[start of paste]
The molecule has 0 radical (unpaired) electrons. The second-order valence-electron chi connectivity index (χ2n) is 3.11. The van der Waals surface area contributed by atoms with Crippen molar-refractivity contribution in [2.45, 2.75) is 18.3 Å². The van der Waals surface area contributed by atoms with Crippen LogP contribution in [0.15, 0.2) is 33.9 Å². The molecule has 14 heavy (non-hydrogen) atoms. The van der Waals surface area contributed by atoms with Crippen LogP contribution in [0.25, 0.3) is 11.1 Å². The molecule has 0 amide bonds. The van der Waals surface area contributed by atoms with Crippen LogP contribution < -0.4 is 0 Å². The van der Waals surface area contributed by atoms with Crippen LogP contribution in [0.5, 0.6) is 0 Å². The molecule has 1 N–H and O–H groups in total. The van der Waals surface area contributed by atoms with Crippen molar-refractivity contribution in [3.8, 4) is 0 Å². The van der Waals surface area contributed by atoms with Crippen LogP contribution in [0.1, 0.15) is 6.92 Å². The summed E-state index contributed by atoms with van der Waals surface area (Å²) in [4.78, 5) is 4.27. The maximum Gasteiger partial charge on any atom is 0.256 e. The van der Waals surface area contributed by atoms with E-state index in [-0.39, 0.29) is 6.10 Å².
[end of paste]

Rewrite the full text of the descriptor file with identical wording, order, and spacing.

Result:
The molecule has 0 radical (unpaired) electrons. The second-order valence-electron chi connectivity index (χ2n) is 3.11. The van der Waals surface area contributed by atoms with Crippen molar-refractivity contribution in [2.45, 2.75) is 18.3 Å². The van der Waals surface area contributed by atoms with Crippen LogP contribution in [0.15, 0.2) is 33.9 Å². The molecule has 14 heavy (non-hydrogen) atoms. The van der Waals surface area contributed by atoms with Crippen LogP contribution in [0.25, 0.3) is 11.1 Å². The molecule has 0 amide bonds. The van der Waals surface area contributed by atoms with Crippen LogP contribution < -0.4 is 0 Å². The van der Waals surface area contributed by atoms with Crippen LogP contribution in [0.5, 0.6) is 0 Å². The molecule has 1 N–H and O–H groups in total. The van der Waals surface area contributed by atoms with Crippen molar-refractivity contribution in [3.8, 4) is 0 Å². The van der Waals surface area contributed by atoms with Crippen LogP contribution in [0.1, 0.15) is 6.92 Å². The summed E-state index contributed by atoms with van der Waals surface area (Å²) in [4.78, 5) is 4.27. The maximum Gasteiger partial charge on any atom is 0.256 e. The van der Waals surface area contributed by atoms with E-state index in [-0.39, 0.29) is 6.10 Å².